Rose, 1937

5

I wait for Wiley on the bridge over the dam where two beavers swim figure eights in the quiet water before gravity pulls it down to the brook we call Sugar Run, our place since that first night. We ignored the Keep Away signs, the way a cigarette dropped through the grey-worn slats that buckled like Grandma Mimi’s cancerous teeth. I tasted that wood with my tongue more than once when he held down my face by the back of my neck. I asked Wiley to love me like a tough boy. Still, he was gentle, a lamb. The bridge felt smooth on my cheek and tasted sour from rain.

 

We met at the Mud Fling, three years ago this spring. I swigged Mimi’s cooking sherry from a jam jar. He grabbed the jar out of my hand, stuck his nose in it, and chucked the booze without asking. Said, “I don’t drink or dance. I’d like to take you to the bridge under the moon. You look like you might like it, too.” I didn’t know. I nodded and followed Wiley into the chill air to the dam. Sure enough, the Sugar Moon shined off the skin of our shoulders as if we were straight out of a story.

Despite a fast beginning, the middle slowed way down. Mimi made me pay attention to school, wait until Saturday nights to see him. We’d stroll on out to the bridge.

“Did you pack a rubber?” I’d ask.

“Nah.”

We laughed over that, called ourselves retarded in the reproduction department despite the leaflets from the government and the school nurse. So we had Phoebe, and Wiley moved in to Mimi’s house, growing our small family large. He finished school. I didn’t.

Phoebe died, right here, under this cock-eyed bridge. We only stopped watching for a second. A minute. Mimi told us not to bring her here. She saw things. We just waved her off, wanting poor sweet Phoebe near us.

Just like that a kid can go from looking for minnows nearby in the shallows to sliding down a muddy creek bed in her sagging underwear. Through the gaps in the bridge, I saw a flash of Phoebe’s skin. At first I thought it was a brook trout jumping mayflies. I pushed Wiley off me, pulled my skirt into place, and scrambled. Wiley flew down the bank and waded into frothing water up to his knees and he’s a tall one. No use.

I can’t think about the rest.

For weeks, I thought we made the whole thing up. For months, I re-wrote the story out loud. I drove Mimi and him crazy with all of my what-ifs.

 

This one sheriff stopped by our house, every day, looking for a new twist that would send our sorry asses to jail; it was too much. So Wiley, he busted the cop’s face. Three teeth. Blood. I took the sheriff into the kitchen to patch him up. The sheriff took Wiley to jail. Later, Mimi, bone-tired and retching her lunch, tried to scratch the cherry-red stains off the porcelain sink with Brillo.

 

Then Mimi was gone. They wouldn’t let Wiley out to come to her funeral. That’s when I really let go. Stayed in bed. Covered my face with a pillow. Ripped the cotton with my teeth. I saw a road to peace, but I didn’t have the guts.

Weeks later, a neighbor brought a hand delivery, a letter from Wiley, telling me to hold on until he came home. We’d figure stuff out. I read the letter six times. When I looked up from bed, I saw April-high sunlight through slats in the blinds. I thought about the beavers at the bridge, the ice melting into patchy chunks. They’d be out by now, and him, soon.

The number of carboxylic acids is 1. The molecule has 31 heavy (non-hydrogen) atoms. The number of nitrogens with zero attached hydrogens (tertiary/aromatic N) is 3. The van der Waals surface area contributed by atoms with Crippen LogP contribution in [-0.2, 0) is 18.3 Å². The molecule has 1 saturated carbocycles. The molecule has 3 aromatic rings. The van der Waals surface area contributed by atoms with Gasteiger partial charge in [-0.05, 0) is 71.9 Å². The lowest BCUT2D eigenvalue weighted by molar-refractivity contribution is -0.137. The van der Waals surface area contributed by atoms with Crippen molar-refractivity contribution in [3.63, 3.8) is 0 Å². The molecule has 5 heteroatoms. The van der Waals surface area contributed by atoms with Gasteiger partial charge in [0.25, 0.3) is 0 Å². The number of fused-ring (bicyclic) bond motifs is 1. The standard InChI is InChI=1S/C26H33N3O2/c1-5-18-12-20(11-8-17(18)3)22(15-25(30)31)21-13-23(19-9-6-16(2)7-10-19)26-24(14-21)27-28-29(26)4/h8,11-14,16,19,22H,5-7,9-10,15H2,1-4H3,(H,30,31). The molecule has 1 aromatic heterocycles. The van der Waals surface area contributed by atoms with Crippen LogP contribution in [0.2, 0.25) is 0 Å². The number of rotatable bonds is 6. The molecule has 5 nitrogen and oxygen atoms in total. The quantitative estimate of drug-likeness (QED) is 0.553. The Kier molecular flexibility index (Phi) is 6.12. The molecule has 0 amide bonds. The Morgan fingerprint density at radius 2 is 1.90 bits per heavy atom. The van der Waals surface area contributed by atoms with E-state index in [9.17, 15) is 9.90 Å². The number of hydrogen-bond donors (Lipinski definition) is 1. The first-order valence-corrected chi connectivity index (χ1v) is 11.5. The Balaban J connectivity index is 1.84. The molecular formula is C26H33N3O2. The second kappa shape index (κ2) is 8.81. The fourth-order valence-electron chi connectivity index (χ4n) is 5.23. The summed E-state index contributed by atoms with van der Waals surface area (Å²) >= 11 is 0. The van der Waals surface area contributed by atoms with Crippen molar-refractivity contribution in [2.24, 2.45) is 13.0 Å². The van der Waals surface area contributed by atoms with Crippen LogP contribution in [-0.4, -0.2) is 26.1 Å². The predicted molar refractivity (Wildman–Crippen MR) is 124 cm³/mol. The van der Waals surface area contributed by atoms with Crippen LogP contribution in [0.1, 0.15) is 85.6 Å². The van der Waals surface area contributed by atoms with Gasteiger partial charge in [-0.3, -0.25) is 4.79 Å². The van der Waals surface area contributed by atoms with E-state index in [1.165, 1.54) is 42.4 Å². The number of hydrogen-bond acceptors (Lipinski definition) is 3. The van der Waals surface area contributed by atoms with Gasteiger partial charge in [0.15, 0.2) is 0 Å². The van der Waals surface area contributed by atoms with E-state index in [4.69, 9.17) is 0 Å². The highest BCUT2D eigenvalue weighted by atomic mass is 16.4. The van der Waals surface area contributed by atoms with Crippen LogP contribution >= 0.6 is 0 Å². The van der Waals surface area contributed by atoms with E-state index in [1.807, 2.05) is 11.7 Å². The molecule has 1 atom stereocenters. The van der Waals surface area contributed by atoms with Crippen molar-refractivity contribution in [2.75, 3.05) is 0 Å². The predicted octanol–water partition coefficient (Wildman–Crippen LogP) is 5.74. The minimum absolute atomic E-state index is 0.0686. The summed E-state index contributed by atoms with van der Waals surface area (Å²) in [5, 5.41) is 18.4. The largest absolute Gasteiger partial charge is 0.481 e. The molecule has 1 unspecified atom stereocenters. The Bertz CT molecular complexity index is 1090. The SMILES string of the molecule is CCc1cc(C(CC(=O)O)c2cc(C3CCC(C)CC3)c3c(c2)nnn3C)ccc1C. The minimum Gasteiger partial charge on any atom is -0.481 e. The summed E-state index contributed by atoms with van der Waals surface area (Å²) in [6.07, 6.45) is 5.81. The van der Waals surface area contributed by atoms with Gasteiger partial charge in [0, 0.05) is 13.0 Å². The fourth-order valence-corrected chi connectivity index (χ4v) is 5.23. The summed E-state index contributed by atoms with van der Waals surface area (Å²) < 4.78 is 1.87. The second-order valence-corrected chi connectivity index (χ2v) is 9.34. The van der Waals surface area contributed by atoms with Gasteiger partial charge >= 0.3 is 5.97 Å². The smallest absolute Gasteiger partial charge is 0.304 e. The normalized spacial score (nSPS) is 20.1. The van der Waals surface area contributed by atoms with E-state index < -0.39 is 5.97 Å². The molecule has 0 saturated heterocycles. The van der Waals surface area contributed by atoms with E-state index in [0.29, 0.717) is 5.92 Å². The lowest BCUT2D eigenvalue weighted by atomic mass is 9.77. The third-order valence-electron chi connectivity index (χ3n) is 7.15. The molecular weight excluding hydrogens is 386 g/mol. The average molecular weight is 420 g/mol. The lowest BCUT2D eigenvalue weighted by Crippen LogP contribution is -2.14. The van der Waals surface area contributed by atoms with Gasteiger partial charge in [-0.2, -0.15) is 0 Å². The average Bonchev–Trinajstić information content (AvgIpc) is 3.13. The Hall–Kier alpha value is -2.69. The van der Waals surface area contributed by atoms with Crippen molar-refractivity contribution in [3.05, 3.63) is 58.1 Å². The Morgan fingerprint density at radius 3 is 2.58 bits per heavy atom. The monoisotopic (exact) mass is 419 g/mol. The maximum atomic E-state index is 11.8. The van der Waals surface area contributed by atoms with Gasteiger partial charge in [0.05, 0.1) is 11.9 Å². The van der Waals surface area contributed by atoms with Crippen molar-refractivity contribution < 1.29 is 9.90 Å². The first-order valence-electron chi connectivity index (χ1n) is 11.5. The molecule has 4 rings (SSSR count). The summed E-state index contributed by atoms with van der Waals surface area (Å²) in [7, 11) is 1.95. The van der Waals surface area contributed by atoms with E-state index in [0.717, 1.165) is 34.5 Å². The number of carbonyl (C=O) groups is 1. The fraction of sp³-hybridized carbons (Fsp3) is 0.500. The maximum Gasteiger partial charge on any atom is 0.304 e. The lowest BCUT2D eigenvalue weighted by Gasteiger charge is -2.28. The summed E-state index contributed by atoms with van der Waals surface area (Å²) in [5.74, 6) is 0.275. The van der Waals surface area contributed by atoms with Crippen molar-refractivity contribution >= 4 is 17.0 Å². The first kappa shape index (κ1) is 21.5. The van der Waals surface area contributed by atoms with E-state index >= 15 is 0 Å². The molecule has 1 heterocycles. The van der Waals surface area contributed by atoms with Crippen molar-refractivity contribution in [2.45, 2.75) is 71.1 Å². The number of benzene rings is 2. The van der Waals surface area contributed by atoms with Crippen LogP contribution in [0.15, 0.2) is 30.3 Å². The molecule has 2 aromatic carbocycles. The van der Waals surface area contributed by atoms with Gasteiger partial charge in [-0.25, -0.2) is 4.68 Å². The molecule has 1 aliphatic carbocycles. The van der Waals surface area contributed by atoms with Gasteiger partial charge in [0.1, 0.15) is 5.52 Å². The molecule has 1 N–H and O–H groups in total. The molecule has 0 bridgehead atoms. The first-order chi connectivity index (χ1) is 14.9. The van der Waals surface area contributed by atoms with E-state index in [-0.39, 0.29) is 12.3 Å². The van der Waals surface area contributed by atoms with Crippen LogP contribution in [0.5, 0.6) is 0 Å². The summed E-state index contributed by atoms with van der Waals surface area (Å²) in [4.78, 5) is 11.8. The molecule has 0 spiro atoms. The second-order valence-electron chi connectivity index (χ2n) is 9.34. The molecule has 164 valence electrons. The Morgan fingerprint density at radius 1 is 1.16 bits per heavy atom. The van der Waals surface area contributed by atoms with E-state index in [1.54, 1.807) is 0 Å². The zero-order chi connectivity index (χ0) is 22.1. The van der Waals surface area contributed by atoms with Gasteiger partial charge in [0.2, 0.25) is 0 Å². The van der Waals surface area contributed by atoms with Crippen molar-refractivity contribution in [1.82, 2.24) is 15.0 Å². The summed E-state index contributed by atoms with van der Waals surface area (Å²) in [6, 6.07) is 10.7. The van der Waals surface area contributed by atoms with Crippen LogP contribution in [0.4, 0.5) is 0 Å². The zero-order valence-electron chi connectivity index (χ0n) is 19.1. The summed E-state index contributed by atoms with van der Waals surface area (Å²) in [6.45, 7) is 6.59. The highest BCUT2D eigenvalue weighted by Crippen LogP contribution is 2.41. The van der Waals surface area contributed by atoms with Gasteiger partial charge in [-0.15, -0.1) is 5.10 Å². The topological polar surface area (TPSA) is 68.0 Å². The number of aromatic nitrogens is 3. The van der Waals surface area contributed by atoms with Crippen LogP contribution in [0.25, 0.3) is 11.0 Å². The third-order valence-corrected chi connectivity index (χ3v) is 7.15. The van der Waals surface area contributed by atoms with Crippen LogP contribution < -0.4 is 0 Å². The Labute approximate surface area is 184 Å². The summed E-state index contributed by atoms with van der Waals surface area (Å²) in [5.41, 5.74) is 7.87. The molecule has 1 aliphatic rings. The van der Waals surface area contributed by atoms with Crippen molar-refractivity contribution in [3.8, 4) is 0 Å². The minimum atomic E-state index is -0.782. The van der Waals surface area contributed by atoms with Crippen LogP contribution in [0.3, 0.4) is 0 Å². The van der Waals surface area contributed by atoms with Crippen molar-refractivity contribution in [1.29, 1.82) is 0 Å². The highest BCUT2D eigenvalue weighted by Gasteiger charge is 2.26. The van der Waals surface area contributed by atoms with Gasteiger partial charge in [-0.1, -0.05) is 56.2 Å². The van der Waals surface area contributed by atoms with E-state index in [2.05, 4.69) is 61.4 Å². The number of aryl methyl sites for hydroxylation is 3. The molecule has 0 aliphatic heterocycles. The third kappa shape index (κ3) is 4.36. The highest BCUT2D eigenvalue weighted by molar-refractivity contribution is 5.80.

He’ll look for me, here. So I come to the bridge and wait.

Our baby girl’s here, somewhere–in the tree branches, in the ferns, in the thin spring air that smells like syrup. Soon we’ll all three sit on the bridge together.

 

Beavers know what’s what in this world. They swim calm, the same loop-de-loops, work hard, grow fat until winter when they disappear beneath the ice and grab gulps of air through crisscrossed saplings. They come back in spring.

When Phoebe was brand new we’d sit on the porch and talk about the beaver–Wiley, Mimi, me­–about what we saw and knew. Phoebe slept in her cradle. Wiley rocked her with his foot. Sometimes, Wiley rubbed my neck, then Mimi’s.

Once, Mimi said, “I knew your father. He was a good man. Good men breed good men.” So there’s that, too. How Mimi knew things.

Phoebe.

God, we’d named her after a bird. Her spirit hovers in the trees, a little angel. I wait. He’ll come. He’s what I’ve got and the spring songs of birds. I’ll tell Wiley to change out that stained kitchen sink and he will. He will. He’s a lamb.

My body aches for his hands like those beavers clawing for oxygen.

 

 

 

 

 

 

Photo by Larry McGahey




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About Author

Jodi Paloni's writing has appeared in Carve, upstreet, Monkeybicycle, Spartan, The Lascaux Review, and Hunger Mountain. She won second place in the 2012 Raymond Carver Short Story Contest. In 2011, she earned an MFA in Writing from Vermont College of Fine Arts. Her book reviews appear at New Pages and Contrary Magazine. She curates the forum 365 Short Stories in 2013, and blogs at Rigmarole.

5 Comments

  1. Thanks for reading and taking the time to post your comments, Cynthia and Mary Ann. What astonishes me is how much the photograph that the editors chose looks like the actual place that inspires this story.

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